Aim of Investigation: To Investigate the efficiency ofmultimodal-ity regime without surgical approach in the management ofGN.

Methods: 18 consecutive patients ofGN ofunilatral side studied for one year. Two combinations of treatment modalities were used. Group A received carbamazepine (100-300 mg), amitryptilline (10-25 mg), local injection of 0.25% 2 ml bupivacaine extra orally along with TENS therapy (10 Sittings). Group B received the same as A except the local anaesthetic injection which was given intra oral route and acupuncture therapy instead of TENS. They were reviewed every 4 weeks and if required the same regime repeated. Both groups recieved oral drugs for one year. Results: Out of 18 patients group A had three males and six females and group B two males and seven females. Age varied from 22-40 years except one who was 50 years. None had any associated medica problems. Ten had pain in and around the ear, 12 in the tonsillar area and throat, 4 in the pharynx and 3 in the root oftoun-gue. 1 had cancer tongue who had radiotherapy; except this patient all were in good health. None had any history ofsyncopial attack. The relief of symptoms were equally good in both groups.

Conclusion: GN poses significant problem for the pain therapist and it is quite distressing to the patients too. Non surgical modalities were better then one drug regime. Extra oral injection was safer and accepted by the patients than intra oral route. Multimo-dality regime avoids high dosage of drugs and surgical interventions.


Ellen Jorum. Per-Kristian Opstad2 *, Alfred Arvesen3 *, The dept. of Neurology, The National Hospital, The Norwegian Defence Research Establishment2 and The dept. of Surgery, Baerum Hospital3, Norway.

Aim of Investigation: to study the function of thick and thin nerve fibers in a total of 26 soldiers and officers who suffered from cold-injuries during a 5-day boat ride in open boats along the Norwegian coast January 1998

Methods: The investigation found place in March and April 1998. The function of thick myelinated nerve fibers was studied by neu-rography of nerves in upper and lower-extremity while the function of the thin A-5 and C-fibers was measured by Somedics Ther-motest. Clinical examinations were also peformed. Neurography-and thermotest values were compared to a healthy control group (n=20) from The Norwegian War Academy.

Results: 4 subjects complained of numbness in the feet and 15 subjects reported painful sensations in hands and/or feet upon exposure to cold. A total of 14 subjects had reduced nerve conduction velocities. For the group as a total we found significant reductions in the motor amplitudes of the median and ulnar nerves and significant reductions in peroneal motor amplitude and distal delay, tibial nerve motor amplitude and conduction velocities in tibia] and sural nerves compared to the control group.We found significant reductions in cold and heat-detection thresholds in the feet (p< 0.05 and p < 0.01) as well as a significant decrease in cold pain threshold (pain at a higher temperature) in the feet (p < 0.01) compared to the control group.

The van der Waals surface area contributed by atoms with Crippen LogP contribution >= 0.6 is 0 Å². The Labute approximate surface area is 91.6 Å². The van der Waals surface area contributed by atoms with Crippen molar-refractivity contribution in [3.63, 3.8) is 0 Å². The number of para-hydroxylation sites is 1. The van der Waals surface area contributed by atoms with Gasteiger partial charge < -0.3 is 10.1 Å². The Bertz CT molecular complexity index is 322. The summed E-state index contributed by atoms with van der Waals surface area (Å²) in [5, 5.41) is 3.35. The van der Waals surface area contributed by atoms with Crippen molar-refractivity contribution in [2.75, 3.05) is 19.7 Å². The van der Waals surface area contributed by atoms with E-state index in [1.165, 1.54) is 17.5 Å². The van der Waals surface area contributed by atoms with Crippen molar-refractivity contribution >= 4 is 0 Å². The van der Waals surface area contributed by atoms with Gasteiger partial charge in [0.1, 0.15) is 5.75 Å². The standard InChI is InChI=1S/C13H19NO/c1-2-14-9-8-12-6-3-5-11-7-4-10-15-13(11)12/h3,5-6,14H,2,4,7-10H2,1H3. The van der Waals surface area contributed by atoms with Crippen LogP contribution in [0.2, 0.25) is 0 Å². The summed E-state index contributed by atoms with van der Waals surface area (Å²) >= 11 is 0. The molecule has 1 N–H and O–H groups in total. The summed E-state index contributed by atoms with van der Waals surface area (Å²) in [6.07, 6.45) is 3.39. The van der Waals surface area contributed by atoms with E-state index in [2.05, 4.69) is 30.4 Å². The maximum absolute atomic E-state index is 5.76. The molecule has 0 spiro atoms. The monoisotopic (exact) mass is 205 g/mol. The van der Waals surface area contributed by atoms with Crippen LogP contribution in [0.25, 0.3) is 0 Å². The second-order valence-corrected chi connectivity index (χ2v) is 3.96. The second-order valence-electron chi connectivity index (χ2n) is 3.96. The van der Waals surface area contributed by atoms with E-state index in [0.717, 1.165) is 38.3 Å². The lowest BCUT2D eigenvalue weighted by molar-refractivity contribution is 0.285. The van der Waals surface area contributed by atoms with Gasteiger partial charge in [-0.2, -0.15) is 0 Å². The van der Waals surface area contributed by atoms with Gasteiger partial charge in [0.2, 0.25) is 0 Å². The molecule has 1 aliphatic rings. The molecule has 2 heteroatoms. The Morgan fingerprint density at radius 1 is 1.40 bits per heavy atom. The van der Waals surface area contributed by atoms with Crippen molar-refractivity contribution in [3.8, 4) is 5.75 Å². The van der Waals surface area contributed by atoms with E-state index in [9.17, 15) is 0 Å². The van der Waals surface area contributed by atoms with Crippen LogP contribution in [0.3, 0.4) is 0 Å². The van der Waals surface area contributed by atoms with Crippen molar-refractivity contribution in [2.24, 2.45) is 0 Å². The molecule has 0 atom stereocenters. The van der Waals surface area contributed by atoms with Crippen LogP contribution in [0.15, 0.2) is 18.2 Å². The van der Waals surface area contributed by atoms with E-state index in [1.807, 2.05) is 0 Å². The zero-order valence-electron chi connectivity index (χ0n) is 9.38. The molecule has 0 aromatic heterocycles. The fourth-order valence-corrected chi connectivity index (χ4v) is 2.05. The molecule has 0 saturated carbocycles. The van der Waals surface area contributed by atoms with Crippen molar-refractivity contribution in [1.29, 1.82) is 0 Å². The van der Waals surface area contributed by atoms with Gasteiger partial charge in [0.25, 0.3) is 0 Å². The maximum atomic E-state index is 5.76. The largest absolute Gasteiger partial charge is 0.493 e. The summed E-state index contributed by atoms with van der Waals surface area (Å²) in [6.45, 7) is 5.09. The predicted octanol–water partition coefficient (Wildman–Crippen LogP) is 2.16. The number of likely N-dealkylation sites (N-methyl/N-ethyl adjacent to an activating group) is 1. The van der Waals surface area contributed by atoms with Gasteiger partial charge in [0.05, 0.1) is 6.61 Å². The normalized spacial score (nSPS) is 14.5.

Conclusions: The material is unique for further studies of cold allodynia which is frequently seen in neuropathic pain conditions and where the mechanisms are unknown.


Hae Ja Kim. Mi Jung Ahn, Won Hyung Lee, Dept ofAnesthesiology, Chungnam National Univ, Taejeon, Korea

Aim of Investigation: We evaluated the analgesic effects of 32 patients with neuropathic pain syndroms due to spinal stenosis, spinal compression fracture and hemiated nucleus pulposus which had poor pain control with conventional medical therapy enrolled.

Method: First, they had received 0.5 mg of morphine and 10 mg of ketamine which was added to 10ml of saline into epidural space. After then, they had been administered small dose of morphine (1-2 mg) and ketamine (lOmg) with low dose of local anesthetics through an epidural catheter continuously. And we had given them single bolus injections of ketamine (10 mg) with saline (10 ml) once a day when it was needed. Visual Analog Scale (VAS) 0-10 was used for clinical pain measurement after infusion were observed in patients and the side effects were recorded. Result: The average duration of the therapy was 17 days (range 8-21 days) except 4 patients who had operations scheduled. We could get the result of excellent pain relief (VAS 0-2) from 26 patients. We could only discover the dizziness in 40% due to administration with single epidural injection.

Conclusion: It is possible to provide adequate analgesia with small doses of epidural opioid and ketamine which was added to low dose of local anesthetics in patients of neuropathic pain who fail to adequate relief with conventional treatment.

9th WORLD CONGRESS ON PAIN, 1999, Vienna, Austria, p.50 - 56